In late breaking news Friday, Mayor Ed Murray announced that he has decided to end bikeshare in Seattle. The City had been working toward a temporary shutdown of Pronto in late March until a new system operated by Bewegen could be relaunched. The new bikeshare system was intended to be begin later this summer with all bikes designed with an electric-assist feature to more easily navigate Seattle’s hilly terrain. The number of bikes would have grown from 500 to 1,200 and station numbers doubling to 100 serving new districts and neighborhoods across North, Central, and South Seattle.

Proposed initial service proposal by Bewegen. (City of Seattle)

The city’s bikeshare system had long been plagued by low ridership numbers, in part due to Seattle’s geography, lack of bike and station density, and the discontinuous bike network. Last year, some members on the Seattle City Council had expressed concern about a last-minute push to purchase the Pronto bikeshare network after it was revealed that the non-profit was facing bankruptcy. Councilmembers Lisa Herbold and Tim Burgess had advocated for terminating the bikeshare entirely. The City Council ultimately purchased Pronto’s assets to save it and placed a proviso on expansion of the bikeshare system requiring that at least five Downtown bike routes be implemented first. A few months before, the City had been pushing to expand bikeshare city-wide, a priority that the Mayor himself championed.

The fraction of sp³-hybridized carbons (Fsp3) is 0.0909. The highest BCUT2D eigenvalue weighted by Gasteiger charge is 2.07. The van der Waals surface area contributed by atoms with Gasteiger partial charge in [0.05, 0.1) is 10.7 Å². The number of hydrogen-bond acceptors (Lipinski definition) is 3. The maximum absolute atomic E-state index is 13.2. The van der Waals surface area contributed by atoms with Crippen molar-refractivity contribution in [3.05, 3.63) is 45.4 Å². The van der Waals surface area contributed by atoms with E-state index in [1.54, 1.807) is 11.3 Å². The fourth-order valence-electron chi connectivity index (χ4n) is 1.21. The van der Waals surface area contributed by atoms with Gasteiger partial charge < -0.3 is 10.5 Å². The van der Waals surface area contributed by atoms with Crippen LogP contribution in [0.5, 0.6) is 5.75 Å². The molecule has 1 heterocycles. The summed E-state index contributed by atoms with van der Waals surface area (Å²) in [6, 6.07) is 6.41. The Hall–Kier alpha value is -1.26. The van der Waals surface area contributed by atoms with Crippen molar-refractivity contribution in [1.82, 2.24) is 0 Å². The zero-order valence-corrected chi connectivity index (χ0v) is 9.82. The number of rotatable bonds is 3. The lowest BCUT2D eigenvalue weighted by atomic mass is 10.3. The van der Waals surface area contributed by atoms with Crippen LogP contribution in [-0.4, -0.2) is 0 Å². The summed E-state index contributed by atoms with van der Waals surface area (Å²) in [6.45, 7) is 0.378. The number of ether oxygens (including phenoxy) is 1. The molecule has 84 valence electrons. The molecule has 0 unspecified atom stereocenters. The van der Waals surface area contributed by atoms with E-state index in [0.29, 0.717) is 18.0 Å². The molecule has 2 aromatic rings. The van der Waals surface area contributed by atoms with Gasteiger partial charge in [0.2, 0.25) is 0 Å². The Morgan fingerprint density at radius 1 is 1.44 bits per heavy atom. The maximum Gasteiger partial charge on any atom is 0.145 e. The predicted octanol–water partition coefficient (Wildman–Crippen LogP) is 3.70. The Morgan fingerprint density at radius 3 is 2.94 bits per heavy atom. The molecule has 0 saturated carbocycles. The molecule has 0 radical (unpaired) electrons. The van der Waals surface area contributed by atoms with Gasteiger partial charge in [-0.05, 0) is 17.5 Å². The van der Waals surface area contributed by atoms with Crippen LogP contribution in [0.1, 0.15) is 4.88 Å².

In tandem with terminating bikeshare in Seattle, the Mayor announced that money pegged for the relaunched bikeshare system will be reallocated to other projects, including extension of bike lanes on Fourth Avenue in Downtown, speeding up the Center City bike network process for east-west connections, accelerating 19 Safe Routes-to-School projects, and adding curb ramps at key locations in Pioneer Square for accessibility. A total of $3 million is planned to be budgeted for these projects, but it’s not clear how that money will be moved given the City Council’s approved budget.

In a press statement, the Mayor said, “This shift in funding priorities allows us to make critical bicycle and pedestrian improvements–especially for students walking and biking to school. While I remain optimistic about the future of bike share in Seattle, today we are focusing on a set of existing projects that will help build a safe, world-class bicycle and pedestrian network.”

On the heels of the Mayor’s announcement, some City Councilmembers and safe streets advocates were already lining up to support the decision, including Councilmember Herbold and Blake Trask, Senior Policy Director of Cascade Bicycle Club. “This was absolutely the right call,” Councilmember Herbold said. “With limited public dollars, these resources are better used to develop safe routes to schools for our students. Now is not the time for public investment in a bike share system.” Meanwhile, Trask highlighted the benefit of putting money toward the Downtown bike network: “Cascade Bicycle Club applauds the Mayor for accelerating the downtown bicycle network and connecting key neighborhoods to where people live, work, play, and shop.”

In light of the Mayor’s decision, it’s not clear what future bikeshare has in Seattle now.

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Article Author

Stephen is a professional urban planner in Puget Sound with a passion for sustainable, livable, and diverse cities. He is especially interested in how policies, regulations, and programs can promote positive outcomes for communities. With stints in great cities like Bellingham and Cork, Stephen currently lives in Seattle. He primarily covers land use and transportation issues and has been with The Urbanist since 2014.